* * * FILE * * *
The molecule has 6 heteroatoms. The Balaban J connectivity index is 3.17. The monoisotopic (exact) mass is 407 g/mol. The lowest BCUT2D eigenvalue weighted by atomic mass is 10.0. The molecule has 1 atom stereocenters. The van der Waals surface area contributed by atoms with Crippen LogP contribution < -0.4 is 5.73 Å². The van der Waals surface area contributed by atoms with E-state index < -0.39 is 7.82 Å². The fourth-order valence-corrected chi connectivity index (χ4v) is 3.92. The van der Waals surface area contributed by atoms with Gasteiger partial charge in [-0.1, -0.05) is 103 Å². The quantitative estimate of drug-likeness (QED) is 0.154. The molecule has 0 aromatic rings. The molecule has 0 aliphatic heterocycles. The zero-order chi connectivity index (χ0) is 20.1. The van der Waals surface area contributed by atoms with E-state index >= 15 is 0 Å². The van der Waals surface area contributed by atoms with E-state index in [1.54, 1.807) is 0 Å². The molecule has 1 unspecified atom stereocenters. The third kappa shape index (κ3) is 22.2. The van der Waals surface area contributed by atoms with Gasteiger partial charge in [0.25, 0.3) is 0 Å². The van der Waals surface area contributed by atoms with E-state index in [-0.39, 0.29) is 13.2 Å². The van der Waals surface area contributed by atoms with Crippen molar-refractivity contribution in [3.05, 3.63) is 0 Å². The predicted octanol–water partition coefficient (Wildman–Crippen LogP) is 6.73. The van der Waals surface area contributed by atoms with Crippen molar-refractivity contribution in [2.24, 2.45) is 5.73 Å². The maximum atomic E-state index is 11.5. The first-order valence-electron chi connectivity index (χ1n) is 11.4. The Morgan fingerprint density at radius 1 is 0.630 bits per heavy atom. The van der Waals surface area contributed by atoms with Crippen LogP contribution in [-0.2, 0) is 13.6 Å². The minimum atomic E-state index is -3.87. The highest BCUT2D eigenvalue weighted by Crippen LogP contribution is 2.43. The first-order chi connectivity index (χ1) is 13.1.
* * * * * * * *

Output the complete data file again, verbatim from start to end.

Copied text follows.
The molecule has 6 heteroatoms. The Balaban J connectivity index is 3.17. The monoisotopic (exact) mass is 407 g/mol. The lowest BCUT2D eigenvalue weighted by atomic mass is 10.0. The molecule has 1 atom stereocenters. The van der Waals surface area contributed by atoms with Crippen LogP contribution < -0.4 is 5.73 Å². The van der Waals surface area contributed by atoms with E-state index < -0.39 is 7.82 Å². The fourth-order valence-corrected chi connectivity index (χ4v) is 3.92. The van der Waals surface area contributed by atoms with Gasteiger partial charge in [-0.1, -0.05) is 103 Å². The quantitative estimate of drug-likeness (QED) is 0.154. The molecule has 0 aromatic rings. The molecule has 0 aliphatic heterocycles. The zero-order chi connectivity index (χ0) is 20.1. The van der Waals surface area contributed by atoms with E-state index >= 15 is 0 Å². The van der Waals surface area contributed by atoms with E-state index in [1.54, 1.807) is 0 Å². The molecule has 1 unspecified atom stereocenters. The third kappa shape index (κ3) is 22.2. The van der Waals surface area contributed by atoms with Gasteiger partial charge in [0.25, 0.3) is 0 Å². The van der Waals surface area contributed by atoms with E-state index in [-0.39, 0.29) is 13.2 Å². The van der Waals surface area contributed by atoms with Crippen molar-refractivity contribution in [3.05, 3.63) is 0 Å². The predicted octanol–water partition coefficient (Wildman–Crippen LogP) is 6.73. The van der Waals surface area contributed by atoms with Crippen molar-refractivity contribution in [2.24, 2.45) is 5.73 Å². The maximum atomic E-state index is 11.5. The first-order valence-electron chi connectivity index (χ1n) is 11.4. The Morgan fingerprint density at radius 1 is 0.630 bits per heavy atom. The van der Waals surface area contributed by atoms with Crippen LogP contribution in [-0.2, 0) is 13.6 Å². The minimum atomic E-state index is -3.87. The highest BCUT2D eigenvalue weighted by Crippen LogP contribution is 2.43. The first-order chi connectivity index (χ1) is 13.1.